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Thread: Couple of questions (Heating & Bathroom Pull switch)

  1. #1
    Automated Home Sr Member eddr's Avatar
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    Default Couple of questions (Heating & Bathroom Pull switch)

    Hi again all, got a couple of easy (I think) questions....

    1) I plan to take control of central heating past the heating timer, so the original plan was put a relay module inbetween the timer and thermostat. This is cable has 3 wires, which according to the thermostat is Neutral (black) Live (red) and Call (Yellow). The question is, how can I wire it up so I can put a switch to choose whether the 'normal' thermostat is in control, or the relay module ? And which wires would go where?

    2) I was planning on doing away with the bathroom pull switch (Just having it perm. on and putting a relay module after it). I then thought - People may actually want to turn the light off in a normal manner, so can I make the pull switch into a digital input (Obviously re-routing the live out of the pull switch and into the relay) ? I would make Cortex toggle the light whenever the switch was changed.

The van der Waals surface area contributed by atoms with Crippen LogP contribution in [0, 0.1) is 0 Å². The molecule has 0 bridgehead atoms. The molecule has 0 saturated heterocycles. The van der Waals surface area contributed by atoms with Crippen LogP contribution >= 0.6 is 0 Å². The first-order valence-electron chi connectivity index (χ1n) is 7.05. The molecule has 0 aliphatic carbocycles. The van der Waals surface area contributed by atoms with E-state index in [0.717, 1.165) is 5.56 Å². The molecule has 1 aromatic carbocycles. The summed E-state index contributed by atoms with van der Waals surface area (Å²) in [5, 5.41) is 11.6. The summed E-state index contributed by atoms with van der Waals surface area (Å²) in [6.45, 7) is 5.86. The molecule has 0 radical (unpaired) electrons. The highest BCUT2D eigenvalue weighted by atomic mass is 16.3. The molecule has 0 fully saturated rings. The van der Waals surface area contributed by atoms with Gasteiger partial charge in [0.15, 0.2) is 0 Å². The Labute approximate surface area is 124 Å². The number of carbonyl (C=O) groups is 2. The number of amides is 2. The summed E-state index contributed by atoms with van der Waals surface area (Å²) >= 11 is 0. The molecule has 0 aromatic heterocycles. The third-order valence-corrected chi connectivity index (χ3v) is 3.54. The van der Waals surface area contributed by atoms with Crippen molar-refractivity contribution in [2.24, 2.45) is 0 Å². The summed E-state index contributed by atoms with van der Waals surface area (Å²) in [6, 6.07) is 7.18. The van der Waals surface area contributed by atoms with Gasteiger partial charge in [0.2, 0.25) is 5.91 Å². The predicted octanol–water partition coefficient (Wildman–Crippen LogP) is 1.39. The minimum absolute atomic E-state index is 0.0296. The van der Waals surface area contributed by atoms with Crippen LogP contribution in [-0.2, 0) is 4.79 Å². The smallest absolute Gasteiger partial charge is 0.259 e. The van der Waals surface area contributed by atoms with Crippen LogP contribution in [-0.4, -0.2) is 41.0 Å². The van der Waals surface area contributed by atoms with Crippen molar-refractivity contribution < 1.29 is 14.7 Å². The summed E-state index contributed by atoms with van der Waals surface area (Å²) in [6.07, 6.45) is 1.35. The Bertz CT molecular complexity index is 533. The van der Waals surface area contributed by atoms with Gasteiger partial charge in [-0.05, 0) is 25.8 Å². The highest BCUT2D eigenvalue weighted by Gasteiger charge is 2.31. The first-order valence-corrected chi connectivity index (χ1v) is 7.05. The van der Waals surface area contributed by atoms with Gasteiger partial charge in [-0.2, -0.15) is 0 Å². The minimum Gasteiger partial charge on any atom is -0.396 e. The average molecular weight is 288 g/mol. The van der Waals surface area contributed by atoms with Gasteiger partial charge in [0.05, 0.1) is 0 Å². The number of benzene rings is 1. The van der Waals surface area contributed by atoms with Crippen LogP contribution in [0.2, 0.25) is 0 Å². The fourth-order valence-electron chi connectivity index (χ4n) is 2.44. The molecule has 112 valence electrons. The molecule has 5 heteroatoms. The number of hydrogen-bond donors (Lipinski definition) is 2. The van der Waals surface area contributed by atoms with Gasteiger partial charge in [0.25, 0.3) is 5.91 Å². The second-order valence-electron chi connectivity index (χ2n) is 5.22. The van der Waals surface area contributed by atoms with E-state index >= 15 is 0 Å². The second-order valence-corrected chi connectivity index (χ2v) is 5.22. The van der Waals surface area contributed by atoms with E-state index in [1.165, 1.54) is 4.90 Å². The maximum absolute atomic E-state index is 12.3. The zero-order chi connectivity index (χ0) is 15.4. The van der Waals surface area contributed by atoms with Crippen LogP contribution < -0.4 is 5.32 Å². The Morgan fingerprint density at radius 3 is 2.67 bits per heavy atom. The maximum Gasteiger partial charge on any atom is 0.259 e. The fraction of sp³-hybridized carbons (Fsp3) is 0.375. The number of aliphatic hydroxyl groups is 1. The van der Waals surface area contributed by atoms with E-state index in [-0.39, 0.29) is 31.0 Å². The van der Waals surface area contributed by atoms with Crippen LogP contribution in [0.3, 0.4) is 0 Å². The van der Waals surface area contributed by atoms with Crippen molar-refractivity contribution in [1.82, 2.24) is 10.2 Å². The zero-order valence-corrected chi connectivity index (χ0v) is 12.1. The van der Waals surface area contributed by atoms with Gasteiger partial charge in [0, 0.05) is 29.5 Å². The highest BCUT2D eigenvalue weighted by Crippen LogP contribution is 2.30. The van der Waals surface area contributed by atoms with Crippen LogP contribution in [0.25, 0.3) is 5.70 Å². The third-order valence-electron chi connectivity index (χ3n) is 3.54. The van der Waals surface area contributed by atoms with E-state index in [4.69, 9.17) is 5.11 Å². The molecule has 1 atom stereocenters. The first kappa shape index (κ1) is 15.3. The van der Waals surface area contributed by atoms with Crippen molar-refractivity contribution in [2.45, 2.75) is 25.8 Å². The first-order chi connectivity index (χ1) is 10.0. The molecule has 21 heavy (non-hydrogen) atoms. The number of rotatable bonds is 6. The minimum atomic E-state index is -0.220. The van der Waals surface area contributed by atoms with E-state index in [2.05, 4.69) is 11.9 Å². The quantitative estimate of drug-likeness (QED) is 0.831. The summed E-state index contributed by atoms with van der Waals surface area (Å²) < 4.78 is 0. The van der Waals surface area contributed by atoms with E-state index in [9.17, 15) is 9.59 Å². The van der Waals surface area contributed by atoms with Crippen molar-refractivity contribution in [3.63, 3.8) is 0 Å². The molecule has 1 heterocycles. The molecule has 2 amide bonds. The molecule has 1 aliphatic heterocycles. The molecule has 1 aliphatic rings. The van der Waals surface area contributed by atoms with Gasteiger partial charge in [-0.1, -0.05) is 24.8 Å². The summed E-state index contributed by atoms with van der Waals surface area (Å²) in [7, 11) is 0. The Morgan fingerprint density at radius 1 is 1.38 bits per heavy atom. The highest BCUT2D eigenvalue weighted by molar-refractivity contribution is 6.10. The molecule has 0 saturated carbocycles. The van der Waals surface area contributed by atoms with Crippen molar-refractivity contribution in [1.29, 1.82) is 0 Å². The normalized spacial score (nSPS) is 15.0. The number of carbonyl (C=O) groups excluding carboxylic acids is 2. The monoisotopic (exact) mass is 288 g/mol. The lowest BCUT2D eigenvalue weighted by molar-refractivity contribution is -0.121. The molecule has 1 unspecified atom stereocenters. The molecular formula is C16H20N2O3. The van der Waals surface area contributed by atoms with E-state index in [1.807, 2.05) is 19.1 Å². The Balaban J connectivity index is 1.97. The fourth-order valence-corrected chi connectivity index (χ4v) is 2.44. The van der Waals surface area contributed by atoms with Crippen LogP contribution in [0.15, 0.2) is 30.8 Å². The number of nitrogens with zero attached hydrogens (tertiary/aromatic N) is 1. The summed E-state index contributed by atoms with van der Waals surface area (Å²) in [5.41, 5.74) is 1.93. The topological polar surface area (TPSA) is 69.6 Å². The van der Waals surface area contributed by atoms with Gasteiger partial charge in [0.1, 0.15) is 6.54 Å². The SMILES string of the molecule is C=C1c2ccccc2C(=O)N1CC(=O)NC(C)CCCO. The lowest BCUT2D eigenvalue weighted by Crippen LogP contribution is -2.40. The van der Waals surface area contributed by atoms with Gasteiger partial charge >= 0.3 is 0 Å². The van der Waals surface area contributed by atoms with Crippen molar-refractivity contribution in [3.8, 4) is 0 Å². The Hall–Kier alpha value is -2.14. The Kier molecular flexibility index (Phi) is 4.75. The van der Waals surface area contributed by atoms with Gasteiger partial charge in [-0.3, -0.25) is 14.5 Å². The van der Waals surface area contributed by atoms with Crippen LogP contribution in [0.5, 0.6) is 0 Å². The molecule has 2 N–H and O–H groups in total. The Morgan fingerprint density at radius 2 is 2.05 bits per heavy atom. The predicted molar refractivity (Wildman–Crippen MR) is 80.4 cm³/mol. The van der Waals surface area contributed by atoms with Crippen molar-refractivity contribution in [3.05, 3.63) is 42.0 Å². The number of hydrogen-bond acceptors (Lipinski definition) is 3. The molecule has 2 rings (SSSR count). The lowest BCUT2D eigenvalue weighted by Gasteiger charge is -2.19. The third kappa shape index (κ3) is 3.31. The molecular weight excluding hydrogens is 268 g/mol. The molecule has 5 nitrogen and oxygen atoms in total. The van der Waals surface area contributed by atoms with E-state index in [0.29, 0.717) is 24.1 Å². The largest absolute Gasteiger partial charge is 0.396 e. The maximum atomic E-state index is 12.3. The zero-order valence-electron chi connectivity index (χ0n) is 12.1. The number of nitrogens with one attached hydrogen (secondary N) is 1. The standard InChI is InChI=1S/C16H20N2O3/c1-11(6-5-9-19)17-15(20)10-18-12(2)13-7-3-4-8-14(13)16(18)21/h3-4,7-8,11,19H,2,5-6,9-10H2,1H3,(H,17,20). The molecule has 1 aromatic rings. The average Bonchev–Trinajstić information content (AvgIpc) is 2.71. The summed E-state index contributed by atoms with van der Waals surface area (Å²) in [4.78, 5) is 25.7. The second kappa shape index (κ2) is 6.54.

Thanks in advance!

  2. #2
    Automated Home Sr Member cliffwright's Avatar
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    Quote Originally Posted by eddr View Post

    2) I was planning on doing away with the bathroom pull switch (Just having it perm. on and putting a relay module after it). I then thought - People may actually want to turn the light off in a normal manner, so can I make the pull switch into a digital input (Obviously re-routing the live out of the pull switch and into the relay) ? I would make Cortex toggle the light whenever the switch was changed.
    I'm facing a similar decision right now . . . I can't really see that I'll have any need to manually switch anything in our bathroom - it should be pretty fool proof as an automated setup . . . but . . . you never can forsee every eventuality until it crops up . . . so I've also been thinking about including a manual override switch in our bathroom too. I had entertained a similar thought to you - using the pull-cord as a digital input switch - but in the end I think I'm going to end up simply using the 2nd button of a module that will be on the wall outside as part of the landing lighting setup . . . this way it keeps the bathroom setup nice and clean (and the ceiling less cluttered) yet I still have an 'emergency' way of toggling the lights if absolutely needed.